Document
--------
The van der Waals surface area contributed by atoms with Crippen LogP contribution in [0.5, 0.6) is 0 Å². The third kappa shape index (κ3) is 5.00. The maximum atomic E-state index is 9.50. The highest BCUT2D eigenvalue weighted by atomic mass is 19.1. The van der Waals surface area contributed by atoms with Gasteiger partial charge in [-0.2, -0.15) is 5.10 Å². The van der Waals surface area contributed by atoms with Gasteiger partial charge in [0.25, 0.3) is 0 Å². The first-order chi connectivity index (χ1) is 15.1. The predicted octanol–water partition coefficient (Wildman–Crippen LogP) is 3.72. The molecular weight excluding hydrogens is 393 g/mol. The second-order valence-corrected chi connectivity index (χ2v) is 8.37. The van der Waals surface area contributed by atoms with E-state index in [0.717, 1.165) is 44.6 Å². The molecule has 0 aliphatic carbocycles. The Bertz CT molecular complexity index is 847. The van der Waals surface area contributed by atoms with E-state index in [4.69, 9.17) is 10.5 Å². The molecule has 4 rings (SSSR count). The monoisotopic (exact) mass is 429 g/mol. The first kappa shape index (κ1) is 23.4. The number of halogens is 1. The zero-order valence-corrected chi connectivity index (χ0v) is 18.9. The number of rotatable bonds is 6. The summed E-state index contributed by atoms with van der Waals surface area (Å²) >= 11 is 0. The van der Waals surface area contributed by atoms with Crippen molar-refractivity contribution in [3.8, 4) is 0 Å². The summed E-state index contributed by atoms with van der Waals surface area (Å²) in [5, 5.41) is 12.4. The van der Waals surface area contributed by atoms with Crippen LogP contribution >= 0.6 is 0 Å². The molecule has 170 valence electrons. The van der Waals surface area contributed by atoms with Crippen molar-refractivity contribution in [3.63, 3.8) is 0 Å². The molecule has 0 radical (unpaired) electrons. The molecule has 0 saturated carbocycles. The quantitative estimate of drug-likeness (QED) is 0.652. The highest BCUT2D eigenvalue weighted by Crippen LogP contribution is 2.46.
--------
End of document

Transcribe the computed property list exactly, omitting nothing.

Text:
The van der Waals surface area contributed by atoms with Crippen LogP contribution in [0.5, 0.6) is 0 Å². The third kappa shape index (κ3) is 5.00. The maximum atomic E-state index is 9.50. The highest BCUT2D eigenvalue weighted by atomic mass is 19.1. The van der Waals surface area contributed by atoms with Gasteiger partial charge in [-0.2, -0.15) is 5.10 Å². The van der Waals surface area contributed by atoms with Gasteiger partial charge in [0.25, 0.3) is 0 Å². The first-order chi connectivity index (χ1) is 15.1. The predicted octanol–water partition coefficient (Wildman–Crippen LogP) is 3.72. The molecular weight excluding hydrogens is 393 g/mol. The second-order valence-corrected chi connectivity index (χ2v) is 8.37. The van der Waals surface area contributed by atoms with E-state index in [0.717, 1.165) is 44.6 Å². The molecule has 0 aliphatic carbocycles. The Bertz CT molecular complexity index is 847. The van der Waals surface area contributed by atoms with E-state index in [4.69, 9.17) is 10.5 Å². The molecule has 4 rings (SSSR count). The monoisotopic (exact) mass is 429 g/mol. The first kappa shape index (κ1) is 23.4. The number of halogens is 1. The zero-order valence-corrected chi connectivity index (χ0v) is 18.9. The number of rotatable bonds is 6. The summed E-state index contributed by atoms with van der Waals surface area (Å²) >= 11 is 0. The van der Waals surface area contributed by atoms with Crippen molar-refractivity contribution in [3.8, 4) is 0 Å². The summed E-state index contributed by atoms with van der Waals surface area (Å²) in [5, 5.41) is 12.4. The van der Waals surface area contributed by atoms with Crippen LogP contribution >= 0.6 is 0 Å². The molecule has 170 valence electrons. The van der Waals surface area contributed by atoms with Crippen molar-refractivity contribution in [3.63, 3.8) is 0 Å². The molecule has 0 radical (unpaired) electrons. The molecule has 0 saturated carbocycles. The quantitative estimate of drug-likeness (QED) is 0.652. The highest BCUT2D eigenvalue weighted by Crippen LogP contribution is 2.46.